According to Doug Dennerline, senior vice president of Cisco's Software Collaboration Group, which runs the WebEx conferencing service, the next version of WebEx Connect (dubbed "C6" in code-name speak) is due at the end of the summer, and it will integrate the enterprise instant messaging that Cisco got through its acquistion last September of Jabber. Cisco also has plans to weave its Call Manager voice over IP offering into the WebEx Connect framework, and Dennerline said that other service providers are already trying to figure out how to add Call Manager to their own cloud services.

The top and final tier of the cloudy world that Cisco is helping us all build is software as a service, and here, Cisco absolutely has plans to be a player alongside Microsoft, Salesforce.com, and Google. Up here, WebEx will be the brand. WebEx Mail, a mail and calendaring service based upon the PostPath acquisition from last summer, will be added to the WebEx mix and delivered as a service atop Cisco's own cloud infrastructure. Dennerline said that WebEx is hosting 220,000 meetings per day and over 4 billion meeting minutes per month and that this was supported from nine data centers around the globe. He added that there are over 450 million knowledge workers on the planet and that the collaboration software and services space would comprise about $34bn in sales and that "we certainly don't have our fair share yet" of that space. As for how Cisco will get its fair share, it's the same old mantra: build, buy, and partner.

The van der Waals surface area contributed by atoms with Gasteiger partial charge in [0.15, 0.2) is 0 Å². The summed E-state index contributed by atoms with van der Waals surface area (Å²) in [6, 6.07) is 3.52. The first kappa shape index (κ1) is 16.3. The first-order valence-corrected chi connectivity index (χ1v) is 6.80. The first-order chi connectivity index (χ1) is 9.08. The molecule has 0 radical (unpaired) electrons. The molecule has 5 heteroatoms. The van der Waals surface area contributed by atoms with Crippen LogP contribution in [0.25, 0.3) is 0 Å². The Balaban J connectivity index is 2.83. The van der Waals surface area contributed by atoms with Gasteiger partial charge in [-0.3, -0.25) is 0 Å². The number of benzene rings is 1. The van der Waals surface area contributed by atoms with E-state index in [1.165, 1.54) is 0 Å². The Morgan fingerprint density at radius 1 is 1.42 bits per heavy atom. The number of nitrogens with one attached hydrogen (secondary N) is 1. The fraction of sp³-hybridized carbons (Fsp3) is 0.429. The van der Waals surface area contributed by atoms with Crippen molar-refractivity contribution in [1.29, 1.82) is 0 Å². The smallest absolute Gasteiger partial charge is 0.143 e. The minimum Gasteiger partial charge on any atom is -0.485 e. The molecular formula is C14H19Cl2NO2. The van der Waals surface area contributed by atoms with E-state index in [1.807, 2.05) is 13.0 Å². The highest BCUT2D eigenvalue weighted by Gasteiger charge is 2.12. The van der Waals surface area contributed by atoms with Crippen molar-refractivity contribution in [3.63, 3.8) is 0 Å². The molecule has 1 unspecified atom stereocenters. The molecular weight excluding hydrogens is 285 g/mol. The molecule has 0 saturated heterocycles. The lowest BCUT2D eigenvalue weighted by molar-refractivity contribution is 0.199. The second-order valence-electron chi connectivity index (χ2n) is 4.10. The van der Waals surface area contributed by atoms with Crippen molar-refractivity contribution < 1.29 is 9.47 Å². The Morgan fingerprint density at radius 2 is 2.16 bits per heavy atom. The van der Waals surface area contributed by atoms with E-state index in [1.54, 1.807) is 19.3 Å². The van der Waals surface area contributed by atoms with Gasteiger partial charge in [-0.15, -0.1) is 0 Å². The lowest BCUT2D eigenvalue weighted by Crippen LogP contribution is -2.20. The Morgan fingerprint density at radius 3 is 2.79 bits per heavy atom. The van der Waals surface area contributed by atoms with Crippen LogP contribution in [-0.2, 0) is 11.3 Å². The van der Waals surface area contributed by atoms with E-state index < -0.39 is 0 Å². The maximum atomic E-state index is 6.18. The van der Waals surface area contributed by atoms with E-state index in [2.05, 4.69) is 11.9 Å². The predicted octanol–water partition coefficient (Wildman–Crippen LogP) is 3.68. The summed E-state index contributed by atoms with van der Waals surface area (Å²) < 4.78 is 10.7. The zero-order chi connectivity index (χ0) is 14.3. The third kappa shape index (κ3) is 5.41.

Now, back to clouds. Cisco believes that for its own cloudy applications, it can get its server, storage, and networking costs down thanks to the California boxes and the 30 per cent reduction in capital expenses and 20 per cent reduction in operational expenses that the setup allows thanks to converged and virtualized networks and integrated server and network management. So that gives Cisco an edge over other companies that might want to compete with WebEx, in theory. And Dennerline bragged that when it buys storage from EMC, it can get storage at or near the same price as Google gets with its cheapskate homegrown servers. (Tough to prove that one, though). "There is more work to be done with UCS to make it economically competitive," Dennerline added, referring to a comparison with Google infrastructure, not with other commercial blade servers.

For now, Cisco believes that companies will build their own internal clouds, want to put some work on public clouds, and possibly set up semi-private clouds. It also believes that five or six years from now, these will all be linked into something Warrior referred to as the "Inter-cloud."

And at that moment, the ears of former Alaskan senator Ted Stevens pricked up. ®